She wonders if that’s the word for home. “Kai…” She isn’t sure what else there is to say.
The ship is Revirian; he isn’t. This is very simple. He’s a Vermayan, her enemy. And now he’s her prisoner.
He looks at her. His hand slips down, to his knife, but he doesn’t pull it out. “Sirella?”
She feels her throat lock up. How do her people treat prisoners? It isn’t something she’s ever had to ponder. It was her job to shoot, so she shot, and ships either blew up, crashed if they were in a planet’s pull, or they were disabled, floating in space until boarding parties loaded those aboard into detainment shuttles and sent them on their way.
On their way to where? Where will they send Kai?
She hears the sound of metal sliding on leather; he’s pulled his knife from the sheath. She turns, and his eyes are black and empty for a moment, as if he could really do it, could bring his knife, which he has raised so high, down and down and into her flesh.
She can’t move for a moment, stops breathing and just waits. It’s only fair, really; she stabbed him first. She meets his eyes and sees them change, the darkness in them giving way to something sad and hurt and unsure. Then he smiles. A frightened and slightly apologetic smile.
She inhales; the hot air feels good suddenly. The dust against her face feels good too. She doesn’t want to die. That fact surprises her.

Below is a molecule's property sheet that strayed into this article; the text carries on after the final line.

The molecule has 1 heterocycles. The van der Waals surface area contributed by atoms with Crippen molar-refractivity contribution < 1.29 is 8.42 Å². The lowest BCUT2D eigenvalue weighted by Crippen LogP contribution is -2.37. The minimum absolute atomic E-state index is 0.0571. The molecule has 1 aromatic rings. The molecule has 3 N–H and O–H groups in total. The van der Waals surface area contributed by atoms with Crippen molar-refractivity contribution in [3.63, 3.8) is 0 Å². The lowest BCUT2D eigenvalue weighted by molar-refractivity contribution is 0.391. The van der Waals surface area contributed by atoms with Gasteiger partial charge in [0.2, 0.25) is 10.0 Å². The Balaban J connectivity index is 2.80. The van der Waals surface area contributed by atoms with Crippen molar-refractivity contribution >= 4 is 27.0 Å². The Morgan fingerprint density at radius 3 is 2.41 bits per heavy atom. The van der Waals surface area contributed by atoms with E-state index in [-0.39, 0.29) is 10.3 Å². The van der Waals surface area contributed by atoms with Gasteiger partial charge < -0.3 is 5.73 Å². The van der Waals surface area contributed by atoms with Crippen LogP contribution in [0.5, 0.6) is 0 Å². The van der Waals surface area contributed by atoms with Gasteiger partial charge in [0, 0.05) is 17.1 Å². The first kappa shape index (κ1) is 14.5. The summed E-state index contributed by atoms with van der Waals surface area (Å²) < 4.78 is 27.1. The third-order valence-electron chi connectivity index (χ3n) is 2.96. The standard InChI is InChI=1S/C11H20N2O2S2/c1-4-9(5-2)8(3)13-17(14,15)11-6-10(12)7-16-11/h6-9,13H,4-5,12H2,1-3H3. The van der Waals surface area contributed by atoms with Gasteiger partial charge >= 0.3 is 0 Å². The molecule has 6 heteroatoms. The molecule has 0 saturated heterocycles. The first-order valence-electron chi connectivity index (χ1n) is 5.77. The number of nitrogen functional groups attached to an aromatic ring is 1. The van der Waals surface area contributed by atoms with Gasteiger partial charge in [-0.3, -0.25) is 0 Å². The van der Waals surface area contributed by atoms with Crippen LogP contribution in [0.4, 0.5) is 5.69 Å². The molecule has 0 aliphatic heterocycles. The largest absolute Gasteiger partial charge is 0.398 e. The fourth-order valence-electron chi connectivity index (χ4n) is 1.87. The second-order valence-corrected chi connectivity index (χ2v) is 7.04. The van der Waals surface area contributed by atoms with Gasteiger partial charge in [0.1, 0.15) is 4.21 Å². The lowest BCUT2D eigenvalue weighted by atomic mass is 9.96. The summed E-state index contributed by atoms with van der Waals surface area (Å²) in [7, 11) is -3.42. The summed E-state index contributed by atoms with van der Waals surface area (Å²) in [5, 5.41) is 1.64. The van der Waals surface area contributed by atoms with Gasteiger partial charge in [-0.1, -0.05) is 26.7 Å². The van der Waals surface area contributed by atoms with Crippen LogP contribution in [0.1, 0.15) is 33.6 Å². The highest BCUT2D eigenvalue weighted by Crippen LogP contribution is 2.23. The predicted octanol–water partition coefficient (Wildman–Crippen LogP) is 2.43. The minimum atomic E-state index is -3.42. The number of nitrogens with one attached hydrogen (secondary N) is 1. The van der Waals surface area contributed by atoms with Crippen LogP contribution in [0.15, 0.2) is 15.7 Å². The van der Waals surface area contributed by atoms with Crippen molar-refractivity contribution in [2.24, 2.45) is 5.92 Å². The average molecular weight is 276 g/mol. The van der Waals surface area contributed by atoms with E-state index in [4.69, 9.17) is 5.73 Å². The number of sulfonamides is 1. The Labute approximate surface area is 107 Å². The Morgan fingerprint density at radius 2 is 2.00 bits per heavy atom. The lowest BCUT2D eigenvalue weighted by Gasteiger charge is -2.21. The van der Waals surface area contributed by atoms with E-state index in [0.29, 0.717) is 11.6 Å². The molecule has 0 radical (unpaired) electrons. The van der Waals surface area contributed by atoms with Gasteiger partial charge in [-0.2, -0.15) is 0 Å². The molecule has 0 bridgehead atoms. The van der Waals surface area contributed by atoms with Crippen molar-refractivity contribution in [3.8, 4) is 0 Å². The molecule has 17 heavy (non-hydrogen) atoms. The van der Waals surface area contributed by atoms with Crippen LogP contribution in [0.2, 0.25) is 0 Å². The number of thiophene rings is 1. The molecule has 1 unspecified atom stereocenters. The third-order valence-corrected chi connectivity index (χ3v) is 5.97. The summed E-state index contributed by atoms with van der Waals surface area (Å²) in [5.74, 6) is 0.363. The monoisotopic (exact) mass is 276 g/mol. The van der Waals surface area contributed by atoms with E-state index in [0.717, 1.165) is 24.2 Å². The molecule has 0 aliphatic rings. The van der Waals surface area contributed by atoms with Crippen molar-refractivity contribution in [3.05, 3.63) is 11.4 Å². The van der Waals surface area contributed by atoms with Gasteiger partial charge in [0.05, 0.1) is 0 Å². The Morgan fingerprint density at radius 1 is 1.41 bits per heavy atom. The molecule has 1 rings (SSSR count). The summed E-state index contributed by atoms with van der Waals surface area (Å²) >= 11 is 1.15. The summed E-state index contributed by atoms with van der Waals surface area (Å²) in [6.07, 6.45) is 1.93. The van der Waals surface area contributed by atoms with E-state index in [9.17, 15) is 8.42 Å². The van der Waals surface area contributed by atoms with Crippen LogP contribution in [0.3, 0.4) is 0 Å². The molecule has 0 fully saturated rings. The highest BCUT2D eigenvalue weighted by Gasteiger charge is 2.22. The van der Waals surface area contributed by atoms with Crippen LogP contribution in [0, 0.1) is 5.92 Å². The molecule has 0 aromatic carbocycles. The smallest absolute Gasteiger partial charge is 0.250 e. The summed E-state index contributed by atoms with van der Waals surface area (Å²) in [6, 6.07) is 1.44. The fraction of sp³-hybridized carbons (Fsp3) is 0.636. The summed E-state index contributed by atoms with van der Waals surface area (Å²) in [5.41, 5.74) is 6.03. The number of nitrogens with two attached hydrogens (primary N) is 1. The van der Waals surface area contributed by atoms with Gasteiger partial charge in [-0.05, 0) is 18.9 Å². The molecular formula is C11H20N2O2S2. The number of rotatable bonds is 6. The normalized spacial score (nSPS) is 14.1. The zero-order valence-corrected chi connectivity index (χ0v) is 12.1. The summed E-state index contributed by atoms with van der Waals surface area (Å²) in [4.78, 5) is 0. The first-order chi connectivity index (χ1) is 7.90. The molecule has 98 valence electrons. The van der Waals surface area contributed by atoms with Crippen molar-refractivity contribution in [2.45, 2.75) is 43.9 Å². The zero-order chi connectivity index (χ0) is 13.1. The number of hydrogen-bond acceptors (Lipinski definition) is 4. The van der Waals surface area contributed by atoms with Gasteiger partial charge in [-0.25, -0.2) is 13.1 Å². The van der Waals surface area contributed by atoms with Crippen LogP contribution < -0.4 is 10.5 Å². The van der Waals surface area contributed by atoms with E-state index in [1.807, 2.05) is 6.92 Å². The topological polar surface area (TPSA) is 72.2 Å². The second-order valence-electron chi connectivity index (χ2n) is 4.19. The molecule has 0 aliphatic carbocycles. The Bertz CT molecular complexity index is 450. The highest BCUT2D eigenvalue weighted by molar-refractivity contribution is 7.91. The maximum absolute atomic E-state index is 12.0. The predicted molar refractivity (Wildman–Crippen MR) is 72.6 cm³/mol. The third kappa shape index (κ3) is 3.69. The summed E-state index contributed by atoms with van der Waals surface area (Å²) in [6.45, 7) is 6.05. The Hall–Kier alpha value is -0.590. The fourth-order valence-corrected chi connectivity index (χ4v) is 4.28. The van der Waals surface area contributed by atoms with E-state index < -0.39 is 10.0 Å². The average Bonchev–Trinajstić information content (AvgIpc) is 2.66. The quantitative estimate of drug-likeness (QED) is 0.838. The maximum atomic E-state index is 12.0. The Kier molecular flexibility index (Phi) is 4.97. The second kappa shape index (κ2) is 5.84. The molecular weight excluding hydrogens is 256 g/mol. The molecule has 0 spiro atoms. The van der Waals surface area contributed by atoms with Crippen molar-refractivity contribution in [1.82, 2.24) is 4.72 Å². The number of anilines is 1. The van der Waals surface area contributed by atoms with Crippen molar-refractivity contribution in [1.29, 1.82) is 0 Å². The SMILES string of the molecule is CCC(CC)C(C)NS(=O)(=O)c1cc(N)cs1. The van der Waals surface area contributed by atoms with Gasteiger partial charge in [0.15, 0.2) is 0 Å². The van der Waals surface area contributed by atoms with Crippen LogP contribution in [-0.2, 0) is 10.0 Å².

Maybe it’s just that she doesn’t want to die at his hands?
He sighs, and looks up at the ship. His expression is one of grim resignation. He mimes a sign for captive, his hands held in front of him as if tied.
She shakes her head. “No. I go. You stay.” She makes a sign for hiding, which is stupid because there’s nowhere to hide here. If she hurries back to the site, she can beat the ship down. She can say she was the only survivor. She turns to go.
“Sirella,” he says, and she turns. “Water.” He has learned the word from her.
And he’s right. She’ll need one of the bottles to keep her story up. He tries to hand her the spare, but she shakes her head. He’ll need it more.
Looking up, she sees the ship is in slow descent—the winds must be making it hard to stay level. And, of course, there’s no need for it to hurry. She imagines her people expect to find only bodies and wreckage. She wonders if Kai’s people are also on their way.